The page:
The world is not what I think, but what I live through.
Which way should I tell this story? Talking about the formal questions inherent in works of visual arts and the desire that propelled me to produce this series? Or about the ramifications and transitions along this path?
Calçadas (Sidewalks) was born from an irresistible attraction to fifteen richly textured concrete slabs, located right in the middle of Brasilia’s Eixo Monumental (Monumental Axis). This pictorial stain, resulting most probably from elements of time and chance, is found next to a traffic light… and it was there, from inside my car, that I noticed the configuration.
I created my first piece at the end of 2014. I chose the frotagge technique, hoping to capture, in a direct and intimate way, the lines and textures of that flat and barely transited sidewalk. Since then, more than 40 works were produced, all of them elaborated under an open sky and documented photographically. Outside of the studio and subject to intemperate weather, earth and rain superimpose themselves onto the papers and art materials that I went experimenting with during the process, and onto other not so usual materials like brooms, squeegees and floor rags. The construction of the pieces was inspired by formal issues, an interest that continued throughout the entire series, and a gradual sense of belonging.
Through each investment, new perceptions and insights arrive. The absence of pedestrians denounce the Brasilia we all know, a city full of wide avenues and narrow sidewalks, where its citizens are denied their own “place”. The use of photography contextualizes the symbolism of the space. There we were, the sidewalk and me, smack in the political heart of Brazil, creating a vortex between the National Congress and the National Museum of the Republic.
I feel completely at ease, although exposed and dirty, all covered in pigments and graphite. I work in an intuitive and focused manner, despite the cars passing by and the curious and inquisitive looks I get. I notice the performatic potential of this act, which leads to another type of Brasilia, less official and more human. I am grateful to those people who worked hard to build this city and its utopia. The memories I have of the Escola Parque (Park School), a place that is artistically stimulating, provoke a desire to map out affective territories. I do this armed with a camera. I register, with this new act, abandoned spaces and I reconstruct my own history.
Regina Pessoa, June of 2016
Where do ideas reside?
It’s curious how during our natural and everyday lives we stumble upon items scattered out in the world, things that grab our attention in a unique way. These encounters stimulate some kind of sense of belonging, as if the world contained disperse codes or clues that we might be able to put together, discovering a bit more about ourselves and about our world.
What is the history of humanity if not a history based on the encounters between something belonging to the subject and something put in the world, and even on the attempts to translate the emotions and ideas behind these encounters? That is precisely what the Regina Pessoa work, Calçadas (Sidewalks), deals with. One of these rare events.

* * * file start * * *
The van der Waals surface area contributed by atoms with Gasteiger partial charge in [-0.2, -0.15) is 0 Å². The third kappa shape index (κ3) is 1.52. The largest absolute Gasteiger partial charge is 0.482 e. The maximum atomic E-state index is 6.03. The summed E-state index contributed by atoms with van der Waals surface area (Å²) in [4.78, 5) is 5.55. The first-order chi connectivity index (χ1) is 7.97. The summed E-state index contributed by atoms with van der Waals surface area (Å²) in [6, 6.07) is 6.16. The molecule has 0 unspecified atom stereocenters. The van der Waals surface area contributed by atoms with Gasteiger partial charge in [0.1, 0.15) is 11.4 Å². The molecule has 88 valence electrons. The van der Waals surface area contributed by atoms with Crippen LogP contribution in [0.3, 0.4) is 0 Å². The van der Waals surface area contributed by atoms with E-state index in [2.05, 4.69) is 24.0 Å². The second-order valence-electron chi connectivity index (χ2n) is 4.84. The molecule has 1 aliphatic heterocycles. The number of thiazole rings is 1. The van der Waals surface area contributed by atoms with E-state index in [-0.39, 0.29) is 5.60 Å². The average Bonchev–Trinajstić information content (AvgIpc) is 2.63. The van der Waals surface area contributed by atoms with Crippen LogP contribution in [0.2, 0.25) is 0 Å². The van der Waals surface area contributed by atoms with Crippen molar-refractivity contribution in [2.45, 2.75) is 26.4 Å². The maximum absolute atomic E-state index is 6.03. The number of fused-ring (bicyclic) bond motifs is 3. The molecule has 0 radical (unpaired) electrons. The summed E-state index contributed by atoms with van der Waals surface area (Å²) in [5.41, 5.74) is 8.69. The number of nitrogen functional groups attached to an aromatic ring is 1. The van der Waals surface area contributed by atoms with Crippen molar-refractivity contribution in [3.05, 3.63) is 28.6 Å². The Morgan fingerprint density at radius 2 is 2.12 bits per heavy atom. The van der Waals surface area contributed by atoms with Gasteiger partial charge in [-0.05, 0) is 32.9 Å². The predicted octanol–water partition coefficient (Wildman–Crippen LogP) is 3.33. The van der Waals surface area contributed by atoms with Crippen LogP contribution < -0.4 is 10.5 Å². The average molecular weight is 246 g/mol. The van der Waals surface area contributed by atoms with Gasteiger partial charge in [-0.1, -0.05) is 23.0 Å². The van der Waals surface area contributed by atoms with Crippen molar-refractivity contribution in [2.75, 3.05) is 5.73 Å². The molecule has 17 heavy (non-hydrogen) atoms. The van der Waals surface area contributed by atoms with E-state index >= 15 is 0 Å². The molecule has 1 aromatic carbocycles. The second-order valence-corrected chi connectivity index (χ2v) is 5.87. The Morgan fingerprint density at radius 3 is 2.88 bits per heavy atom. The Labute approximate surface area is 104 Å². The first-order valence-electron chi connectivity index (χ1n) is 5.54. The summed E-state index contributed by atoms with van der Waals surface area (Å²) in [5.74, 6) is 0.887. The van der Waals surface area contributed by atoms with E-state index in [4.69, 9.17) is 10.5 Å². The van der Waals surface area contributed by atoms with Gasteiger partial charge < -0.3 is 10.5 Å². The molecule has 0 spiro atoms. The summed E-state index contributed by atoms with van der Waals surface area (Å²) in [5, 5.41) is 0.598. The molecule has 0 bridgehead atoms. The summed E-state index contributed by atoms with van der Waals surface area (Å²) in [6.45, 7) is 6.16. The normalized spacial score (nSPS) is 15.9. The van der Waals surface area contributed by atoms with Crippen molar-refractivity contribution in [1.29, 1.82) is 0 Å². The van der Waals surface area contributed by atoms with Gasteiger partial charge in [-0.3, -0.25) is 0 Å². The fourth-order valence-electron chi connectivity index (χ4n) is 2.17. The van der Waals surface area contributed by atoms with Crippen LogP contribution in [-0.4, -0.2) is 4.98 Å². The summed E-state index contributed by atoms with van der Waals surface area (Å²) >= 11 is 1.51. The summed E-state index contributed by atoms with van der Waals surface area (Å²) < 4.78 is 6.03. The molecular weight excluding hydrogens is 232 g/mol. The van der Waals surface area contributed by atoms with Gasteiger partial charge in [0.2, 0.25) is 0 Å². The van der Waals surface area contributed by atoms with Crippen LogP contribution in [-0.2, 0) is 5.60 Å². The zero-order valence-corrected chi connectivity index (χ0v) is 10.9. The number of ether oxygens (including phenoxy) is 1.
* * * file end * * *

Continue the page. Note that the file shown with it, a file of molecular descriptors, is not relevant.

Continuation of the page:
The artist finds some of the themes for her research in the raw material of a cemented path, a type of sidewalk located very near the this Museum, on which she worked with frottage, a technique of direct friction that traces the texture of a surface, transferring it to a stand. Here at this exhibition, we see how Regina manages to recognize the specific values of things in the space around her, gathering them based on an inkling they might make sense if explained within her work.
This attitude shows us types of potential dispersed throughout the world, meeting points between intention, intuition and chance from which certain issues may be extracted, or even, from which some issues will be able to come to our encounter. The artist thus occupies herself with the compulsive task of trying to capture, for herself, through frottage, that something that exists, for example, in the simplicity of a sidewalk. Well, isn’t that exactly what we do with our world, all the time?
Perhaps language and all human activity are more or less that, attempts at frottage with the world, to capture what initially moves us and to reproduce something intimate from our own particular relationship with the world.
The most beautiful aspect of an artist’s work is the impulse that is awakened within us, making us want to understand and follow the artist’s thinking, to know what belongs to them and moves them, outwards and inwards, as they attempt to understand themselves as a unique creature.
Regina Pessoa guides her work by seeking out meanings for things within the things themselves in order to find the value of a work of art, reminding us that it is upon the ground that we erect our lives and it is fair that from it some expression might emerge.
Ralph Gehre e Renato Lins,
June of 2016